Abril 19, 2007

Ivory Coast: RSF, family and support committees continue to press for truth

18 April 2007

RSF, family and support committees continue to press for truth three years
after journalist's disappearance in Abidjan

(RSF/IFEX) - On the third anniversary of the abduction and disappearance of
French-Canadian journalist Guy-André Kieffer in Abidjan, a news conference
about the case was held on 13 April 2007 at the French national assembly by
Reporters Without Borders, Kieffer's wife, Osange Silou-Kieffer, his
brother, Bernard Kieffer, the president of "Truth for Guy-André Kieffer"
support committee, Aline Richard, and the Green Party deputy for Gironde,
Noël Mamère.

Promising on behalf of Green Party leader Dominique Voynet to "keep
pressing for the truth to emerge" and reiterating his party's support for
Kieffer's family and friends, Mamère said he feared that the peace accord
recently reached in Ouagadougou between Ivorian President Laurent Gbagbo
and the new prime minister, Guillaume Soro, would "write off" the need for
truth and justice in this case.

Richard read out the replies to a letter about the case that had been
received from French presidential candidates Marie-Georges Buffet (PCF) and
Arlette Laguiller (LO). The texts of their letters are available at this
website: http://www.guyandrekieffer.org

Reporters Without Borders announced that, together with the family and
support committees, it had launched a poster campaign to remind the French
public about the mystery surrounding Kieffer's disappearance in the run-up
to the presidential election. Posters with Kieffer's photo and the
question: "Where is Guy-André Kieffer?" have been put up in various parts
of the Paris, including outside the Côte d'Ivoire embassy ( photos
available from http://www.rsf.org ).

"We are demanding that those responsible for our colleague's disappearance
should be identified and punished, not just to render justice to his family
and friends, but to render justice to the Ivorians themselves, who have a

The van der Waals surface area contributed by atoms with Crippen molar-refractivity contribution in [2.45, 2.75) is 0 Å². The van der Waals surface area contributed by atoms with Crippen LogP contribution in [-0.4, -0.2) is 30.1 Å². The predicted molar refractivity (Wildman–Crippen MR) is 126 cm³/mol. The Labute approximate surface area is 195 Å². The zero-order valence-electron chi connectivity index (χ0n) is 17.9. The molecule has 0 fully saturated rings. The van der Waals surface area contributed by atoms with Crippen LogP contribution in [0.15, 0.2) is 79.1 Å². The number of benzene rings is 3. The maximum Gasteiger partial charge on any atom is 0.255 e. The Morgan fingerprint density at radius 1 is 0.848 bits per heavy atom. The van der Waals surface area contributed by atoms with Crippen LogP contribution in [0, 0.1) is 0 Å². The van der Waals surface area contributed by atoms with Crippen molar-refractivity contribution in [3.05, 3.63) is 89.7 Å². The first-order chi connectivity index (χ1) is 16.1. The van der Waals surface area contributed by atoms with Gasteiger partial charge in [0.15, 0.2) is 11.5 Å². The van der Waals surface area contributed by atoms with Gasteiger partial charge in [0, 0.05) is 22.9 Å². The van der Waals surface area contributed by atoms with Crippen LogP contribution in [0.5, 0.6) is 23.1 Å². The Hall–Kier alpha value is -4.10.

right to know how and why a journalist can be kidnapped in broad daylight
in Abidjan and whether any of their president's close aides were involved,"
Reporters Without Borders said.

Kieffer's wife, Silou-Kieffer, said she met on 13 April with Brigitte
Girardin, the deputy minister for cooperation, development and Francophone
countries, who has often raised the case on visits to Abidjan. Girardin
promised to make the case "a priority" when she handed over her portfolio
to her successor and said it would be "an important part of her legacy,"
Silou-Kieffer said.

Kieffer's brother deplored the Ivorian authorities' continuing obstruction
of the investigation being conducted by French judges Patrick Ramaël and
Emmanuelle Ducos, including the Ivorian high command's failure to respond
to a request to question five solders on active service who have been
identified as probable members of the "operational commando unit" that
kidnapped Kieffer.

The soldiers are Dorgeles Toh Zoua, also known as Arthur (born in Duékoué
in January 1980), Tiburce Vionhou, aka Jose (born in Bangolo on 13 February
1979), Bognan Donatien Glouh, aka Doubi (born in Dabou on 8 June 1983),
Jean Roland Zaomon, aka Requin (born in Duékoué on 20 October 1977) and
Doni Yoro, aka Fisher (born in Abidjan on 1 January 1976).

"If the Ivorian army has nothing to hide, it should produce evidence that
these five individuals are still alive and it should allow the judges to
question them," Kieffer's brother added.

For further information, contact Léonard Vincent at RSF, 5, rue Geoffroy
Marie, Paris 75009, France, tel: +33 1 44 83 84 84, fax: +33 1 45 23 11 51,
e-mail: africa@rsf.org, Internet: http://www.rsf.org

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